This week's reading
Posted: 16th June 2019
I figured I'd try something to get me writing more regularly: a weekly post of one or two articles I've enjoyed.
This week's options are both pretty long (I had a flight).
First up is Hubert Horan's article in the Journal of American Affairs: Uber's path of destruction. It is a pretty thorough deconstruction of Uber's business model, arguing that Uber isn't intended to make money: just appear to. I guess this makes Uber something of an IPO hot potato (which, I think, is how most start-ups expect to make money). I'm not an economist or business analyst so can't comment on accuracy or correctness but it confirmed a lot of my biases and didn't seem unreasonable. If nothing else it really highlights the shit stuff Uber has been up to as a company (rather than the BS that it's various employees have been doing) which is useful because they're still horrible.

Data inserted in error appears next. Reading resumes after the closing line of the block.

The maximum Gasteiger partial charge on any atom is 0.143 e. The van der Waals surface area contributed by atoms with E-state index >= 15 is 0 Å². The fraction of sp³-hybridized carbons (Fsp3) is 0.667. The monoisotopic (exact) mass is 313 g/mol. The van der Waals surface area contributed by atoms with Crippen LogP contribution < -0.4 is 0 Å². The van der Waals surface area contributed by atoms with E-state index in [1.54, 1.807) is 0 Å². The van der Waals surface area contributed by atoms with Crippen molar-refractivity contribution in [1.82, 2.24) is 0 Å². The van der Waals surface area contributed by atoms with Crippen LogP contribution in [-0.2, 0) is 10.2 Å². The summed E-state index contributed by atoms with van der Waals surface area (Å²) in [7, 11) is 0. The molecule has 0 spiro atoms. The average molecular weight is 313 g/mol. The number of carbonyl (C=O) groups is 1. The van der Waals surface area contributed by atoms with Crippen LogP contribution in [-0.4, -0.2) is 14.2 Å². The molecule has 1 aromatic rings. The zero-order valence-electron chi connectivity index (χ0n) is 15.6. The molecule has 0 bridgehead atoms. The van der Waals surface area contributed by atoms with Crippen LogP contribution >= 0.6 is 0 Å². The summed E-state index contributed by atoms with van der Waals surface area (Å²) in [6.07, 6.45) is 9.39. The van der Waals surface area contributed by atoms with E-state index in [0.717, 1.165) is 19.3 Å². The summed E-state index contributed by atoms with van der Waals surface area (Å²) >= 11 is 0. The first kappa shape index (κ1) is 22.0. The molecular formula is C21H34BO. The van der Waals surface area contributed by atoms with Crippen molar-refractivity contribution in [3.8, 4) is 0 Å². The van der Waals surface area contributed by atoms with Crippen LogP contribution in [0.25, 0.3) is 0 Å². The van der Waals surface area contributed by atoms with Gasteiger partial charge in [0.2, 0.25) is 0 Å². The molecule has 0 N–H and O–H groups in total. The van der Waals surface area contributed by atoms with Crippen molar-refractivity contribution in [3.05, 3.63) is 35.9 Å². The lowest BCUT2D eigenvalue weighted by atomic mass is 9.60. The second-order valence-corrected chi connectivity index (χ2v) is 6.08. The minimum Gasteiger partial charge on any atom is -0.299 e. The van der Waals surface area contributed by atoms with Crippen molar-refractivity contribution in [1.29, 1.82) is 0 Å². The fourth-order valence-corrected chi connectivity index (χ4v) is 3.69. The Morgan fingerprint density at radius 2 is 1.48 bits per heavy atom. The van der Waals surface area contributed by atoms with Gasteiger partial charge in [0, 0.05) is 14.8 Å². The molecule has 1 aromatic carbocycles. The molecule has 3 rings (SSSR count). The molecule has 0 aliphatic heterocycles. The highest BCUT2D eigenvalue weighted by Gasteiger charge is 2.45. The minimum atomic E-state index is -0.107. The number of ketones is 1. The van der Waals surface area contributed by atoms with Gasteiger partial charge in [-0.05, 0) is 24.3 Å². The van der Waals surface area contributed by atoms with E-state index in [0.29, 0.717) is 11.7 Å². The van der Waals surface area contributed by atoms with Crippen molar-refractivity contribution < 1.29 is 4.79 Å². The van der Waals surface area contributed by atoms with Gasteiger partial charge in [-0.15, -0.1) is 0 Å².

My second pick is equally everything-is-terrible: The mindfulness conspiracy by Ronald Purser in the Guardian. I think mostly I agree with its thesis: mindfulness itself is useful as a technique but as an industry it is too invested in creating a narrative that focuses on the individual as the problem with stress rather than the conditions that produce that stress. The main reason I found this article interesting was that it made me think about how capitalism warps things like mindfulness (and, frankly, everything).
In other readings this week: I finished Dogs of War by Adrian Tchaikovsky which I found deeply affecting, very interesting but not the best story (well worth a read though). I've also (just) started Becoming Dangerous which is a collection of essays on rituals, edited by Katie West.
Anyway, lets see if I can stay at this...